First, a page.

I have significant hearing loss in both ears from a couple of different events. The big one was being in close proximity to an explosion. My ears ring badly, and I hear odd distant sounds that I've identified as not being there. I'm fairly used to it now. Auditory hallucinations fall into two basic categories-those that are caused by physiological damage to the inner ear and/or the respective structures and nerve pathways, and ones that are caused by psychological manifestations of a mental illness such as Schizofrenia.

There is a major difference between the auditory hallucinations of someone suffering from one or more forms of mental illness, and those of a person who has them as a result of hearing loss from an injury, disease, or other environmental factor. In the mentally ill, the sounds are usually voices speaking clearly with some sort of personal meaning to the person hearing them. In people with hearing loss, the sounds are non-distinct, distant, and difficult to identify. I sometimes hear what sounds like construction equipment running nearby, or I hear what sounds like a distant orchestra tuning their instruments. Other times it sounds like a radio that is not quite tuned in properly. There are sounds that sometimes ring familiar, but I can never put my finger on just what I'm hearing.

If you do a Google search for either Auditory Hallucination, or for the term Musical Ear Syndrome, you should find plenty of info about it.

Rob

Never does a day go by that I don't learn something here. Every once in a while though, I get one of those "ahah!" moments. This thread is one. AHA!!

I have some searching to do but thank you Rob! You may have just answered a question for me and I may not be COMPLETELY crazy! (a little crazy but that never goes away)

rob
09-19-2011, 05:28 PM
Never does a day go by that I don't learn something here. Every once in a while though, I get one of those "ahah!" moments. This thread is one. AHA!!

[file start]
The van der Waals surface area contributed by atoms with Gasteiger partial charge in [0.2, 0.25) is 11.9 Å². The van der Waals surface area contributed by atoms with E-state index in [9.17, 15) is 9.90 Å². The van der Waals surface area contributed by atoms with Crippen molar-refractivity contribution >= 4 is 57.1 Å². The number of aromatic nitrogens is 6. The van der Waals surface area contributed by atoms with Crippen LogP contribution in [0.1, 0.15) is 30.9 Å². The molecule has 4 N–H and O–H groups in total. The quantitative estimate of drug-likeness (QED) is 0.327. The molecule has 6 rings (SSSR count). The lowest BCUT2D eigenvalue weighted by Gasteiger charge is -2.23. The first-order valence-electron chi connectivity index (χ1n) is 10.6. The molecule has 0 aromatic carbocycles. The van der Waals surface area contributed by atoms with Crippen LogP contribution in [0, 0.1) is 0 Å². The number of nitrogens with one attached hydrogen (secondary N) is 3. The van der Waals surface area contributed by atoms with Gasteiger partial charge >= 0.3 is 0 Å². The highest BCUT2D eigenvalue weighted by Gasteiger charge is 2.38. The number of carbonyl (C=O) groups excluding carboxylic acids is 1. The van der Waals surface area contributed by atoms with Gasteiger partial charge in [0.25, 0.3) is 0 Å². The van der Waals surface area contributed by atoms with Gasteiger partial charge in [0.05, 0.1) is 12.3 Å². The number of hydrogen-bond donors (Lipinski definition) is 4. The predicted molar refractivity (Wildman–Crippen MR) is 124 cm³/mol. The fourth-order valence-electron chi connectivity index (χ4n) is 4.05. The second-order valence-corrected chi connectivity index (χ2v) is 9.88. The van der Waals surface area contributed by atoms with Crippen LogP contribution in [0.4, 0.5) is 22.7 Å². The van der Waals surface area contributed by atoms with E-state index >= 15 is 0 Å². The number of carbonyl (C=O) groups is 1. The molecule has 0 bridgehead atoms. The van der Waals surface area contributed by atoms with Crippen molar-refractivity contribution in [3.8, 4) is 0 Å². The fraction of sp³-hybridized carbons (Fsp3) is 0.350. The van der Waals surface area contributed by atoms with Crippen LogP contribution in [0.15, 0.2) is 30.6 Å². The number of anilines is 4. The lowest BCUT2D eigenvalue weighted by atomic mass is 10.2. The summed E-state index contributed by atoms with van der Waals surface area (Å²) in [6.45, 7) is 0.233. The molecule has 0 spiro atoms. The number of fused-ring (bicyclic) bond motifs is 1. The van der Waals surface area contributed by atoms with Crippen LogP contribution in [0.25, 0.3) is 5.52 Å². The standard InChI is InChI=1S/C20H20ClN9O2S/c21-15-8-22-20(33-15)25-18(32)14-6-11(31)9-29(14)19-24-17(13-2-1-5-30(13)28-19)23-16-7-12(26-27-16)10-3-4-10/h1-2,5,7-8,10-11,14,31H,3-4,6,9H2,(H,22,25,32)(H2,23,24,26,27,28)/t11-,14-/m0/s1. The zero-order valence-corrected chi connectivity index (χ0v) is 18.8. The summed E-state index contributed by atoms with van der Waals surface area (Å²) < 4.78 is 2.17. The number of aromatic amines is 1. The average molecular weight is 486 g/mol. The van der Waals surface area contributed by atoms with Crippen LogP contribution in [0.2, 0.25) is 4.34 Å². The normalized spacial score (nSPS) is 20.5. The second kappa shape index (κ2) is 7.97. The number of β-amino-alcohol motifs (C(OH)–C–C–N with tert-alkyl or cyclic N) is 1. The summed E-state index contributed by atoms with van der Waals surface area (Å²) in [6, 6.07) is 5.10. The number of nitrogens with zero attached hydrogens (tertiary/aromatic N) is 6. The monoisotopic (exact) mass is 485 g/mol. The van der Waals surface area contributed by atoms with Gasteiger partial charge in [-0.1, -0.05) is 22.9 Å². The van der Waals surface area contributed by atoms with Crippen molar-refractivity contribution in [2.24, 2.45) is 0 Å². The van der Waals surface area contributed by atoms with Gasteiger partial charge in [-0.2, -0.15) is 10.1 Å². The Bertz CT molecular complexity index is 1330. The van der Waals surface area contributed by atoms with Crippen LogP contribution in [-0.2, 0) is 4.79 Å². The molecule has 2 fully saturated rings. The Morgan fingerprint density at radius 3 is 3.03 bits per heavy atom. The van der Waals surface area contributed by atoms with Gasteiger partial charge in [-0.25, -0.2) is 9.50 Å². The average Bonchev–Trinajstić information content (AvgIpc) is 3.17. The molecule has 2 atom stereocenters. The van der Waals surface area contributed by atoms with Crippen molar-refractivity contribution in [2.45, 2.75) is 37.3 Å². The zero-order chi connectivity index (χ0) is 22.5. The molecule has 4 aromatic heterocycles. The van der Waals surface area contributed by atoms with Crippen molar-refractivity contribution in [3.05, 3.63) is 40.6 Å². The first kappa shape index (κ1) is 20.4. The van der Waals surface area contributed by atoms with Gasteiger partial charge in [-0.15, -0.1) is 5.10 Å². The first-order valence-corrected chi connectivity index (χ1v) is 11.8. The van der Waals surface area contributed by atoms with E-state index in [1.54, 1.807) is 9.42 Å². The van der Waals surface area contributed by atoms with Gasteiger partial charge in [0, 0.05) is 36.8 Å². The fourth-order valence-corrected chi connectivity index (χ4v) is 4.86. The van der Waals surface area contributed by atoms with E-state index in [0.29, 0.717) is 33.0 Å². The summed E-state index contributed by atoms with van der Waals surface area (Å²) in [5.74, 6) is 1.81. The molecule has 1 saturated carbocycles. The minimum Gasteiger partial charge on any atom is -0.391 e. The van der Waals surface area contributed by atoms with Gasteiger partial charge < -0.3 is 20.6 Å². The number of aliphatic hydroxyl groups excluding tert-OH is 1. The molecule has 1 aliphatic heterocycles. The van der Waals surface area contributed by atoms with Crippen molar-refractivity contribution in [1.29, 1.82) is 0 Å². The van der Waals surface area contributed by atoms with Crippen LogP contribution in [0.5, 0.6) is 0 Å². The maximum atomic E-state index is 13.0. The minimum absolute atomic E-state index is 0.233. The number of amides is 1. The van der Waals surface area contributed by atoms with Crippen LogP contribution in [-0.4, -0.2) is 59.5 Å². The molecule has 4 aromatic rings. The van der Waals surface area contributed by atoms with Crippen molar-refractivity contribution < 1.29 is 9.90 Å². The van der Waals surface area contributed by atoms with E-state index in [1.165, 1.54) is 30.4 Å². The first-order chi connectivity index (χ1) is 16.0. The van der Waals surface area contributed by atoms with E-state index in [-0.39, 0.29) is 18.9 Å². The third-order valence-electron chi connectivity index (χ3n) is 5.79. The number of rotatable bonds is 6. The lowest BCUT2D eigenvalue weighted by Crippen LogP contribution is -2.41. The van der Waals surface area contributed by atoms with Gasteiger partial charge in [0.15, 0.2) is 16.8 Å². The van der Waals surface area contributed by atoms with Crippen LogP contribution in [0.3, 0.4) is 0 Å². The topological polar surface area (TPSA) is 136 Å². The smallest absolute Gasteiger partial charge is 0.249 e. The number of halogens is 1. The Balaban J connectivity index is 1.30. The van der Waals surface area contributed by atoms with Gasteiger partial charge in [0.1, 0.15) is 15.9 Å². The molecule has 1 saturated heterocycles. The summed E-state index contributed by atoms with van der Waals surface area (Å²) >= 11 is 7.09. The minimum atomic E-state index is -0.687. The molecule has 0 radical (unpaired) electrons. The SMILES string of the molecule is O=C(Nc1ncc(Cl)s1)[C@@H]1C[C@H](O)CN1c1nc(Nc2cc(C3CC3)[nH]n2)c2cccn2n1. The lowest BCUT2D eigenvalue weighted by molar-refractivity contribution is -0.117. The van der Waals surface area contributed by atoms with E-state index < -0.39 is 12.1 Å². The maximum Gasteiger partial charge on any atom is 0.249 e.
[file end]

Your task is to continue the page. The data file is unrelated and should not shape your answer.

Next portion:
I have some searching to do but thank you Rob! You may have just answered a question for me and I may not be COMPLETELY crazy! (a little crazy but that never goes away)

As long as you don't have voices telling you to grab a steak knife and run around the house yelling Redrum, you should be OK. (insert smiley face)

magistramarla
09-19-2011, 09:02 PM
Serand,
I'm glad that things are improving for you.
Could the sounds be the beginning of Meniere's Syndrome? I often hear some pretty funky sounds that no one else hears. I will also get mild vertigo and lose my balance from it.

LOL- I remember when I kept thinking that I heard the doorbell during the night. I often sent my husband to check it out. We had teens at the time, so we kept blaming it on their so-called friends. We thought that the kids were ringing the doorbell and running away. I finally figured out that it was the Meniere's causing the ringing in my ears and nobody could hear it but me!
Hugs,
Marla

Linda From Australia
09-20-2011, 03:44 AM
I used to get so angry at my sister because she moved around so much in her bed at night time that I had trouble sleeping. We used to have some really bad fights about this. Until one night when I told her off for the last time. The problem was that she wasn't even at home that night. Oh my gosh - I had to say sorry to her so much for all the years of fights I caused. All because I heard things that weren't really there.

I am happy that one part of your health is improving, and really hope that the other things that are bothering you are sorted our very soon.

serand4
09-22-2011, 05:05 PM
You guys make me feel much better. I don't think I'm losing my hearing --- now my eye site... I appreciate the information though. If I waited for the doctors to tell me, I'd be in a sanitarium by now!

Thank you again!

serand4
09-28-2011, 02:32 PM
I also found that getting off of prescription sleep medication has helped. Ambien is one tricky little cocktail and I have boycotted it from my medication options. Lunesta is useless to me so now I'm going back to the tried and true method of melatonin and not sleeping so much through the day. But there was some strange stuff going on for quite a while. I would wake up hysterical because I was sure someone was going through my house (and as a mother, you want to yell, take anything you want but stay away from my child!!) But, thankfully, I've been hullucination-free for about a month.

Thank you again for your help and support. My laptop is broken so I have to use my son's computer and I'm not a big fan of hanging out in his room so you can only imagine how much I miss daily contact with you all!